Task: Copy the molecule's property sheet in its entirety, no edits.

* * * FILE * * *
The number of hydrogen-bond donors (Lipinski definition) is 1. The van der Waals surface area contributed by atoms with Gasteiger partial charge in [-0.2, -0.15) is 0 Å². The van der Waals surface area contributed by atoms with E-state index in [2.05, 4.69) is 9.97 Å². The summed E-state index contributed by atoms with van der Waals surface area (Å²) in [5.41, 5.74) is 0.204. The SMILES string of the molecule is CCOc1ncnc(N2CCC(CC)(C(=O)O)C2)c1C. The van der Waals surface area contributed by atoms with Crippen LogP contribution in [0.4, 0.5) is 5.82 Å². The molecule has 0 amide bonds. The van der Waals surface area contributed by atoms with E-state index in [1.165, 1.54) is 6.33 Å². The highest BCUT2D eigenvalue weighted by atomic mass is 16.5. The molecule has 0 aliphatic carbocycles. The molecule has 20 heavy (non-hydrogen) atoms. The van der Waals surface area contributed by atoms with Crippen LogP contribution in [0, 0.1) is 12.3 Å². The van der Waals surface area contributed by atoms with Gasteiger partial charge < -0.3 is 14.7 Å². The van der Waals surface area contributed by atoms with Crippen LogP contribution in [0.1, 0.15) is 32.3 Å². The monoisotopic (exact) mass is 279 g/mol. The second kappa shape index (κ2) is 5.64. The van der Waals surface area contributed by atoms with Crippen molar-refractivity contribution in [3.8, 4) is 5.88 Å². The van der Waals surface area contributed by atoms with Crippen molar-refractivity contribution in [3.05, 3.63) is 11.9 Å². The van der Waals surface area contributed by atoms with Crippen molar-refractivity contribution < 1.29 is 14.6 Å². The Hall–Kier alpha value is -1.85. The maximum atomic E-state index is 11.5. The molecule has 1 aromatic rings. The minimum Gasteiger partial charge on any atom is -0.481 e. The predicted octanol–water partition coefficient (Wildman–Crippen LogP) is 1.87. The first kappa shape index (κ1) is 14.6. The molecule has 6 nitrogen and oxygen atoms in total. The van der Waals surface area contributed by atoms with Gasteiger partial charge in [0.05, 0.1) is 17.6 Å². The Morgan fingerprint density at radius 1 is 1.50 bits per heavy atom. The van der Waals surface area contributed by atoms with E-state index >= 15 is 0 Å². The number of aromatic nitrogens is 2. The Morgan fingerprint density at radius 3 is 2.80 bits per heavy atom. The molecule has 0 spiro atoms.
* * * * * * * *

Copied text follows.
The number of hydrogen-bond donors (Lipinski definition) is 1. The van der Waals surface area contributed by atoms with Gasteiger partial charge in [-0.2, -0.15) is 0 Å². The van der Waals surface area contributed by atoms with E-state index in [2.05, 4.69) is 9.97 Å². The summed E-state index contributed by atoms with van der Waals surface area (Å²) in [5.41, 5.74) is 0.204. The SMILES string of the molecule is CCOc1ncnc(N2CCC(CC)(C(=O)O)C2)c1C. The van der Waals surface area contributed by atoms with Crippen LogP contribution in [0.4, 0.5) is 5.82 Å². The molecule has 0 amide bonds. The van der Waals surface area contributed by atoms with E-state index in [1.165, 1.54) is 6.33 Å². The highest BCUT2D eigenvalue weighted by atomic mass is 16.5. The molecule has 0 aliphatic carbocycles. The molecule has 20 heavy (non-hydrogen) atoms. The van der Waals surface area contributed by atoms with Crippen LogP contribution in [0, 0.1) is 12.3 Å². The van der Waals surface area contributed by atoms with Gasteiger partial charge < -0.3 is 14.7 Å². The van der Waals surface area contributed by atoms with Crippen LogP contribution in [0.1, 0.15) is 32.3 Å². The monoisotopic (exact) mass is 279 g/mol. The second kappa shape index (κ2) is 5.64. The van der Waals surface area contributed by atoms with Crippen molar-refractivity contribution in [3.8, 4) is 5.88 Å². The van der Waals surface area contributed by atoms with Crippen molar-refractivity contribution in [3.05, 3.63) is 11.9 Å². The van der Waals surface area contributed by atoms with Crippen molar-refractivity contribution < 1.29 is 14.6 Å². The Hall–Kier alpha value is -1.85. The maximum atomic E-state index is 11.5. The molecule has 1 aromatic rings. The minimum Gasteiger partial charge on any atom is -0.481 e. The predicted octanol–water partition coefficient (Wildman–Crippen LogP) is 1.87. The first kappa shape index (κ1) is 14.6. The molecule has 6 nitrogen and oxygen atoms in total. The van der Waals surface area contributed by atoms with Gasteiger partial charge in [0.05, 0.1) is 17.6 Å². The Morgan fingerprint density at radius 1 is 1.50 bits per heavy atom. The van der Waals surface area contributed by atoms with E-state index >= 15 is 0 Å². The number of aromatic nitrogens is 2. The Morgan fingerprint density at radius 3 is 2.80 bits per heavy atom. The molecule has 0 spiro atoms.